Well, another week passes with most of our trading in the equities…really interesting how the bonds/notes continue to have no response to the recent SP moves.
I’ve heard the term “catalyst” used…as in what will finally cause the bonds to move….and I don’t really know. I mean, as scalpers, that’s not really something to waste energy on – we should just trade the market that’s in front of us. But I’d have to guess either something really unexpected out of Washington or perhaps the meeting with North Korea later on this summer…
In my 18 years on the trading floor I heard a lot of “Good luck” in trader conversations…it was almost used in place of “have a good day”. I used to say to myself “There’s no luck in this. This is a skill” …and I also avoided ever using the term because I didn’t want to imply to myself that luck was involved.
But between the changes in the markets from those long-ago days and my maturation as a market participant I realize I’ve been wrong. In a recent Sports Illustrated, trainer Bob Baffert, a 5-time Kentucky Derby winner says “You need racing luck” as he answered a pre-race question about his horse’s (Justify) chances to win the Derby.
Compare his sport to our profession: a horse can cost millions of dollars ….it gets the best handling…the best diet…the best care….thousands upon thousands of dollars are spent on its comfort and development…everyone around the horse – the jockeys, the grooms, and of course the trainer have been around racehorses their entire lives…but yet to win a race they still need racing luck.
As traders, we have invested heavily in our career thru our original education (and likely some early losses) and our “stake” – the risk capital in our account. We use the fastest computers….we’ve got a lot of experience….but yet we’re “unable” on a trade that would have made our week …we’re filled just as unexpected news hits the wires…. we step away to refill our coffee mug and miss a trade we’ve been waiting for. Yes, I think there’s an element of luck there.
Reading on in SI…
Mike D’Antoni, coach of the Houston Rockets went thru a terrible shooting slump in his playing days in Europe. He was ready to quit but then a new coach took over and recognized D’Antoni’s problem was not his shooting stroke, it was his psyche. The coach told D’Antoni “You’re my point guard” and to “shoot at least 12 shots a game”. The coach cured D’Antoni’s shooting woes by changing his perspective:”Think about taking, not making.”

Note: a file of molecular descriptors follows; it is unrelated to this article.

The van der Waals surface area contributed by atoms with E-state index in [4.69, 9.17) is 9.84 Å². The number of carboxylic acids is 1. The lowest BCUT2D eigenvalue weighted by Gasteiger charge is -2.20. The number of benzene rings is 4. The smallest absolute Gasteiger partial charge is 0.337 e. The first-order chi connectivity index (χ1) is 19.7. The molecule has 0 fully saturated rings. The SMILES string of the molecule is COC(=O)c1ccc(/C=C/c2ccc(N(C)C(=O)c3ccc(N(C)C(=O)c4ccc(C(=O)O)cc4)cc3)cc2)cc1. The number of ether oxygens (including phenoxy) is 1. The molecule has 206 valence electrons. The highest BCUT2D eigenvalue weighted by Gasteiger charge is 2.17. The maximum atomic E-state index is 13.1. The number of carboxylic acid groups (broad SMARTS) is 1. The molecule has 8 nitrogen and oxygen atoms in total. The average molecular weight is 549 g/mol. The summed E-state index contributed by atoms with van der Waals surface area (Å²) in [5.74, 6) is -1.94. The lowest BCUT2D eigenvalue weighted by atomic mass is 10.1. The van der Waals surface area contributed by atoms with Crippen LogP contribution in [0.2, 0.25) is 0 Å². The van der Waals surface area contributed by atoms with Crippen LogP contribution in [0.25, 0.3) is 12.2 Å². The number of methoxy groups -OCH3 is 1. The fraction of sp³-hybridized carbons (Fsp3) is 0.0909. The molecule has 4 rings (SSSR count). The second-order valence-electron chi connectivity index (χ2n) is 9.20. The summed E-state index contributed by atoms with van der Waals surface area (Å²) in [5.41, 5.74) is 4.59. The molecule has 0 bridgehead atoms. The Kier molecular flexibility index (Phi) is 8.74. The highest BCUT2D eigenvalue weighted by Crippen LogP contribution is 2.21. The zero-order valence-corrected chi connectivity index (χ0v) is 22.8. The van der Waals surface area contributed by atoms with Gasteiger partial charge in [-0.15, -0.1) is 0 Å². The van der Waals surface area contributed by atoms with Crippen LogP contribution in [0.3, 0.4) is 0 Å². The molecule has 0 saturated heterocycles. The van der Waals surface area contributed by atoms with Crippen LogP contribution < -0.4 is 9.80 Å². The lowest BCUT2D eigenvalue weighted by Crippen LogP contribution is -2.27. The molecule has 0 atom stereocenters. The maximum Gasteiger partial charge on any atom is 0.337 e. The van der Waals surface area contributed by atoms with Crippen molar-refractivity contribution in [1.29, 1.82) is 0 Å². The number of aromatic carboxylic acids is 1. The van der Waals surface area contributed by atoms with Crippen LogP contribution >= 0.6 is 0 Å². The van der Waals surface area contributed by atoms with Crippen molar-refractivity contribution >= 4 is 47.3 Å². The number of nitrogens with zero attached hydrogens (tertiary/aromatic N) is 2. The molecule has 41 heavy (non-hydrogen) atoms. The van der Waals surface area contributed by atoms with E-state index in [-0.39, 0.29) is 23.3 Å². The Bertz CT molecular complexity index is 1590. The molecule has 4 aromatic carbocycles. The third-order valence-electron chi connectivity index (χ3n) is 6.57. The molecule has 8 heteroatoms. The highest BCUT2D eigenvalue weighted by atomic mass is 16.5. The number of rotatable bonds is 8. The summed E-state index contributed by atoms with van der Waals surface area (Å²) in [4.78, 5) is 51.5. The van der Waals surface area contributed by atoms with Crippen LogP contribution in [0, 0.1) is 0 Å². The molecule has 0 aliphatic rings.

Great advice for traders. We’ve said in this blog in the past: if the money is on your mind when you’re trading you’re in for a very hard time. Trade the process and let the money take care of itself. Think about taking the trade…not making the money.
D’Antoni went on to win 7 championships in 13 years while playing in Europe – and scored more than 5000 points. He wanted to come back to America to show the teams that cut him what he had learned: confidence is the most potent performance enhancer of all.
That’s the dilemma traders deal with. Many new traders “learn” from a failed trader (or someone who never traded) who wrote some books and put together a nice set of cds …but when the new trader start to trade they have loser after loser after loser….so of course they have no confidence. But there are also traders out there who despite being privy to some solid techniques and real-time information still screw up their own psyche because they choose to cherry pick the trades….and inevitably (or is it lady luck?) pick the losers and pass on the winners. Think about taking…not making….
Houston won 65 games this season and is playing in their conference championship. Houston GM Daryl Morey says D’Antoni has a minimalist approach (D’Antoni says “I like when there’s no thinking’) that reminds him of an Albert Einstein quote: “Everything should be made as simple as possible, but not simpler.”
We’ve talked about the latter point too in this blog: many struggling traders are doing too much: too many screens…too many markets….too many indicators. I get a lot of comments from new visitors to my trading room when all they see are 5 5-minute charts with a few lines drawn on them. Everything should be made as simple as possible.
The Chicago Blackhawks have a goalie leading their farm team thru the AHL playoffs. A few passages from an article in May 11th’s Chicago Tribune brings us back to trading:
On statistics he says: “[they] really only tell half the story. You lose track of what’s important in the game when you’re obsessing about numbers and wins and losses. …free [your] mind from the end result and be a little more present.”
Don’t worry about wins and losses….play the game.
Don’t worry about your end-of-day P&L. Trade the market.
And finally: “I was a little too absorbed with myself (at the beginning of the season). I realized…if I’m going to do something I love I’d rather be happy doing it than stressed out about it.”
Perfect note to end on. The newspapers just got delivered…the coffee is ready….time to post this and move into the fun part of the day.
Thanks for reading.